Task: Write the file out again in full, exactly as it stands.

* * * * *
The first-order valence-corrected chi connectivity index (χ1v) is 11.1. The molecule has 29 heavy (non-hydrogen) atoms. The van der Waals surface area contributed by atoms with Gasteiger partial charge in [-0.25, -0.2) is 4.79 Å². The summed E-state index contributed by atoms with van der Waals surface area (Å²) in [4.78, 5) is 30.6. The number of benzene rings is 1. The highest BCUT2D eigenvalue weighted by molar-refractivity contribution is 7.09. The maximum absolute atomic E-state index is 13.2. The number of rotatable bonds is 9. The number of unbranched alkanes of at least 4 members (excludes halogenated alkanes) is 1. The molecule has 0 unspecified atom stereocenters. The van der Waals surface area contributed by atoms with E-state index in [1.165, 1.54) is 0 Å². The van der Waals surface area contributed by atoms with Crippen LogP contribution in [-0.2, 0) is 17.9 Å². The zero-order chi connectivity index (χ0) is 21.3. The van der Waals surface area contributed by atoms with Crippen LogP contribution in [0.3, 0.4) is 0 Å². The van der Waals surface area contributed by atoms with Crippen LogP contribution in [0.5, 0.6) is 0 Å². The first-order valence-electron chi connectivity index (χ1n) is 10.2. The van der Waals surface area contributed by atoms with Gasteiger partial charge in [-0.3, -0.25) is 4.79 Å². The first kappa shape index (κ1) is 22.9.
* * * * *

The first-order valence-corrected chi connectivity index (χ1v) is 11.1. The molecule has 29 heavy (non-hydrogen) atoms. The van der Waals surface area contributed by atoms with Gasteiger partial charge in [-0.25, -0.2) is 4.79 Å². The summed E-state index contributed by atoms with van der Waals surface area (Å²) in [4.78, 5) is 30.6. The number of benzene rings is 1. The highest BCUT2D eigenvalue weighted by molar-refractivity contribution is 7.09. The maximum absolute atomic E-state index is 13.2. The number of rotatable bonds is 9. The number of unbranched alkanes of at least 4 members (excludes halogenated alkanes) is 1. The molecule has 0 unspecified atom stereocenters. The van der Waals surface area contributed by atoms with E-state index in [1.165, 1.54) is 0 Å². The van der Waals surface area contributed by atoms with Crippen LogP contribution in [-0.2, 0) is 17.9 Å². The zero-order chi connectivity index (χ0) is 21.3. The van der Waals surface area contributed by atoms with Crippen LogP contribution in [0.3, 0.4) is 0 Å². The van der Waals surface area contributed by atoms with Crippen LogP contribution in [0.5, 0.6) is 0 Å². The first-order valence-electron chi connectivity index (χ1n) is 10.2. The van der Waals surface area contributed by atoms with Gasteiger partial charge in [-0.3, -0.25) is 4.79 Å². The first kappa shape index (κ1) is 22.9.